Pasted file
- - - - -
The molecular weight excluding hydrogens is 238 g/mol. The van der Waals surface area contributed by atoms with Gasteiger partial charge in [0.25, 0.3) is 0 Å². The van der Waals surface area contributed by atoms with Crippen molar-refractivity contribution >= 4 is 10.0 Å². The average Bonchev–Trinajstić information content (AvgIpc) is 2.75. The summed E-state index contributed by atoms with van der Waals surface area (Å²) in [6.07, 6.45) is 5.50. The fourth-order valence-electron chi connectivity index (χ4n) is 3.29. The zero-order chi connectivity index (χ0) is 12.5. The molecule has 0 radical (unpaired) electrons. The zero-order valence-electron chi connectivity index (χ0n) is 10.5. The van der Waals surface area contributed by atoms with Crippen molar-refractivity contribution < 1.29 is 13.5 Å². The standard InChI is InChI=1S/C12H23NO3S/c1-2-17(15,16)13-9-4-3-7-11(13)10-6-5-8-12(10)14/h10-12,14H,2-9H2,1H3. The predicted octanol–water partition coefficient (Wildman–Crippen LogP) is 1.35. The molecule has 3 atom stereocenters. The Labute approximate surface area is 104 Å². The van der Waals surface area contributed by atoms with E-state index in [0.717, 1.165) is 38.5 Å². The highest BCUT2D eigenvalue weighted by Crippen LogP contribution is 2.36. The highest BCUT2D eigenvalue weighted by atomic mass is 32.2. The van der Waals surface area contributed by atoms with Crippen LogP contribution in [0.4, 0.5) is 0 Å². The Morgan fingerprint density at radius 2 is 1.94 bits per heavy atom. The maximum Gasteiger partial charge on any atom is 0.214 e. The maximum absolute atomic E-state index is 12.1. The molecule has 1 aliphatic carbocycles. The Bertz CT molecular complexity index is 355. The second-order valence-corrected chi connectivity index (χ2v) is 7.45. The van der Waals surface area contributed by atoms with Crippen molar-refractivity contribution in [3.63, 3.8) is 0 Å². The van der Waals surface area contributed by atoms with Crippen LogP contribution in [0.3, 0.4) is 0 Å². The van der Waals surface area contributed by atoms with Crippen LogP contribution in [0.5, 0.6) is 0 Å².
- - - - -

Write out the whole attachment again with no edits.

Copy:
The molecular weight excluding hydrogens is 238 g/mol. The van der Waals surface area contributed by atoms with Gasteiger partial charge in [0.25, 0.3) is 0 Å². The van der Waals surface area contributed by atoms with Crippen molar-refractivity contribution >= 4 is 10.0 Å². The average Bonchev–Trinajstić information content (AvgIpc) is 2.75. The summed E-state index contributed by atoms with van der Waals surface area (Å²) in [6.07, 6.45) is 5.50. The fourth-order valence-electron chi connectivity index (χ4n) is 3.29. The zero-order chi connectivity index (χ0) is 12.5. The molecule has 0 radical (unpaired) electrons. The zero-order valence-electron chi connectivity index (χ0n) is 10.5. The van der Waals surface area contributed by atoms with Crippen molar-refractivity contribution < 1.29 is 13.5 Å². The standard InChI is InChI=1S/C12H23NO3S/c1-2-17(15,16)13-9-4-3-7-11(13)10-6-5-8-12(10)14/h10-12,14H,2-9H2,1H3. The predicted octanol–water partition coefficient (Wildman–Crippen LogP) is 1.35. The molecule has 3 atom stereocenters. The Labute approximate surface area is 104 Å². The van der Waals surface area contributed by atoms with E-state index in [0.717, 1.165) is 38.5 Å². The highest BCUT2D eigenvalue weighted by Crippen LogP contribution is 2.36. The highest BCUT2D eigenvalue weighted by atomic mass is 32.2. The van der Waals surface area contributed by atoms with Crippen LogP contribution in [0.4, 0.5) is 0 Å². The Morgan fingerprint density at radius 2 is 1.94 bits per heavy atom. The maximum Gasteiger partial charge on any atom is 0.214 e. The maximum absolute atomic E-state index is 12.1. The molecule has 1 aliphatic carbocycles. The Bertz CT molecular complexity index is 355. The second-order valence-corrected chi connectivity index (χ2v) is 7.45. The van der Waals surface area contributed by atoms with Crippen molar-refractivity contribution in [3.63, 3.8) is 0 Å². The van der Waals surface area contributed by atoms with Crippen LogP contribution in [0.3, 0.4) is 0 Å². The van der Waals surface area contributed by atoms with Crippen LogP contribution in [0.5, 0.6) is 0 Å².